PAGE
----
THE DARK KNIGHT RISES Huh. This is the worst possible place I could be standing right now.
  • THE DARK KNIGHT RISES "Huh. This is the worst possible place I could be standing right now."

Christopher Nolan's The Dark Knight Rises opens tonight at midnight (there are multiple midnight screenings around town, plus a few—for chrissakes—at 3:30 am and 8:30 am), at which point it will make 400 trillion dollars and steamroll over every other movie currently in existence. Steve's review is here, along with showtimes. The short version:

When Nolan ends the trilogy, he ends it right. There's a finality here assuring you that not an inch of celluloid will be wasted, and Nolan's not going to leave the park without swinging for the fence.

Steve is correct. To the dismay of my nerdier friends, I wasn't looking forward to The Dark Knight Rises all that much (I'll spare you the lengthy, embarrassingly dweeby monologue as to why), but I went to an advance screening last night, and goddamn. I thought it was fucking fantastic, and I can't wait to see it again. Yeah, some of Nolan's more annoying problems as a storyteller are still present in The Dark Knight Rises, but you'd really have to look hard to see 'em. So much of Dark Knight Rises works on such an overpowering level that you just kind of have to submit and let it go.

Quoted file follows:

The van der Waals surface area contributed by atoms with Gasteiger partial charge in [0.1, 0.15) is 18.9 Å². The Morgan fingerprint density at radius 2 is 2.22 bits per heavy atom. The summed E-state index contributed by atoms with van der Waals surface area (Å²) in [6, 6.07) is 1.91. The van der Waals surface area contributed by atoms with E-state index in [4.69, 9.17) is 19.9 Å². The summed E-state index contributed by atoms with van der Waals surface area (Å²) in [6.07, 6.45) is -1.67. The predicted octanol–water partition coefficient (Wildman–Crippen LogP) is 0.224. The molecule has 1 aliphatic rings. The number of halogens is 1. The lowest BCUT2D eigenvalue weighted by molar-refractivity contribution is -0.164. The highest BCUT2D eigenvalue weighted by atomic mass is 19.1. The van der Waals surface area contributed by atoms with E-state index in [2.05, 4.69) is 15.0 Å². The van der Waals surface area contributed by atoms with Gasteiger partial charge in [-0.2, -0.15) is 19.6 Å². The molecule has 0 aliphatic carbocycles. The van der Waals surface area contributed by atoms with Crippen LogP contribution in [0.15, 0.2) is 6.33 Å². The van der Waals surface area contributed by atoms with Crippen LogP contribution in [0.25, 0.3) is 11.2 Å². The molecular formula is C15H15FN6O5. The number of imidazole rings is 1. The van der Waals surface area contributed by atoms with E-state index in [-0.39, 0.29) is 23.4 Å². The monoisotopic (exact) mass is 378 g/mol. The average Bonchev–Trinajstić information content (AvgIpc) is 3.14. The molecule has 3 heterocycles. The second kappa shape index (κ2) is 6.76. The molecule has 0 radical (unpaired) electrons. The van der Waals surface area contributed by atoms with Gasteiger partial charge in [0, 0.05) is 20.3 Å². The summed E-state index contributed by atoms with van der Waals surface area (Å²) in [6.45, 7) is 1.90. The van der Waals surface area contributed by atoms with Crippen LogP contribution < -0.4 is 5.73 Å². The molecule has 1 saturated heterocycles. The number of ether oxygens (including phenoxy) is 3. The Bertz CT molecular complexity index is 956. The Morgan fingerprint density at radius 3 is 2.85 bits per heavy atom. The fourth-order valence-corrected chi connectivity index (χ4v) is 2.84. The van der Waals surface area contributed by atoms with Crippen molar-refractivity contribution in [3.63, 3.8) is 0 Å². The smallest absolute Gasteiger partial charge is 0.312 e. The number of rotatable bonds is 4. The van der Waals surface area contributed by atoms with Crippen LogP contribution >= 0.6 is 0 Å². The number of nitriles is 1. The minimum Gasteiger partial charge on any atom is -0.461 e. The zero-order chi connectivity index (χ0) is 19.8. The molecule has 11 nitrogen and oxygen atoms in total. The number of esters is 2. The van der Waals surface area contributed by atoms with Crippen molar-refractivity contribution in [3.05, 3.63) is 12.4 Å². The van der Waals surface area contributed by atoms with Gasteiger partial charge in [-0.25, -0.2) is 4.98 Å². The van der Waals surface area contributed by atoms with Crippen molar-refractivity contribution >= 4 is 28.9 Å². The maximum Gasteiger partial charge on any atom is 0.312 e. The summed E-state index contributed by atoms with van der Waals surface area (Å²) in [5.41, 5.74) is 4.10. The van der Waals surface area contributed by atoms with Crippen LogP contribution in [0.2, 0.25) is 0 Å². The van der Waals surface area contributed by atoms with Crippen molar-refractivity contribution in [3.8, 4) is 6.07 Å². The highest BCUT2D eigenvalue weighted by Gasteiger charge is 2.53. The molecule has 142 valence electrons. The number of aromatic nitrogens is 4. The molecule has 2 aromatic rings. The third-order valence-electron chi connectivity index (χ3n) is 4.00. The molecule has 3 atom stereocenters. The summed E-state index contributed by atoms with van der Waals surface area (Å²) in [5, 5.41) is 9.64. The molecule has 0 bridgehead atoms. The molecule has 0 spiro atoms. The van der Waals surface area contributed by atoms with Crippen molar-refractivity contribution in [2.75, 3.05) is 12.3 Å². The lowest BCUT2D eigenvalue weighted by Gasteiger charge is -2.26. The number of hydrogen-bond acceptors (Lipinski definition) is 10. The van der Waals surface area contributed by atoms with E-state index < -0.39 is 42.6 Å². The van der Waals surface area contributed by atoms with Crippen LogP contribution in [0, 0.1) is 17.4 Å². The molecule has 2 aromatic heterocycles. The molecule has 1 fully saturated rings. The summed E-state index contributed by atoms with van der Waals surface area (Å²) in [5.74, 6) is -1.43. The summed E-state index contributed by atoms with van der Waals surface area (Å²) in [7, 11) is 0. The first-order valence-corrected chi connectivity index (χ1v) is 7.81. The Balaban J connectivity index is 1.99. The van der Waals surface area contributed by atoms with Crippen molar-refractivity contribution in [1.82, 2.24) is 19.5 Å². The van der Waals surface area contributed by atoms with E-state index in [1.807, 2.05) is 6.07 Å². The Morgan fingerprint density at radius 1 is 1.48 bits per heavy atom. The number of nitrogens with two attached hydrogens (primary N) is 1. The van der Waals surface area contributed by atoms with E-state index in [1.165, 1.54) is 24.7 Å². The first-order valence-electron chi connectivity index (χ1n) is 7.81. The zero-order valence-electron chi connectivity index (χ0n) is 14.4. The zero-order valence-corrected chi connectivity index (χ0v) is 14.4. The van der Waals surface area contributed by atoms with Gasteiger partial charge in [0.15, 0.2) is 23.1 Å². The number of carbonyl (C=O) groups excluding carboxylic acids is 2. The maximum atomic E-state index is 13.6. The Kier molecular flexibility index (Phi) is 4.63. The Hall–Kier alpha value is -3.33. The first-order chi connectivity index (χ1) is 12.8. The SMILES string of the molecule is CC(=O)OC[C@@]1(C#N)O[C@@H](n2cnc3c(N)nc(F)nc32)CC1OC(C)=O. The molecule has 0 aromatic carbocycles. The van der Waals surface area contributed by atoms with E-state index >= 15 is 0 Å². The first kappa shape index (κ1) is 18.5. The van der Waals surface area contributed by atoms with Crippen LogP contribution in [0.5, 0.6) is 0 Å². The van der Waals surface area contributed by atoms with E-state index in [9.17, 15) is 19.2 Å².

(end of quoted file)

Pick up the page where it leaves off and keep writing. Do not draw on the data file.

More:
Speaking of which: I rarely say stuff like this, because—like 3D—it's usually just a gimmick, but if you're gonna see The Dark Knight Rises, see it in IMAX. Even more so than in The Dark Knight, Nolan spends much of The Dark Knight Rises bludgeoning you with Hans Zimmer's thudding score, which means it's worth it to hear it on a ridiculously powerful sound system; he also shot a big chunk of the film using IMAX cameras, and when it comes to the film's massive, kinetic action sequences and stunning cityscapes, the visual difference is striking. This movie isn't subtle—Nolan's gonna batter you into submission with spectacle and melodrama—and seeing it as big and loud as possible, and in the format the director intended it to be seen*, is worth the extra cash.

That said, if you don't see it in IMAX, hit the Roseway Theater, which generally has the best picture and sound in town—and is far cheaper, significantly more pleasant, and contains far fewer talking/texting dipshits than your average Regal.

So that is what I think! See The Dark Knight Rises and see it as big and loud as you can. It's the sort of movie that reminds you why it's worth seeing movies in a theater.

*Or as close as you can get to it, anyway, depending on where you live. In Portland, that means... ugh, the whole IMAX-vs-LIEMAX thing gives me a headache. Suffice to say that the digital, IMAX-branded auditoriums at Regal's Lloyd Center 10 Cinema and Bridgeport Village Stadium 18—where I saw it last night—should prove more than adequate in terms of sensory overload.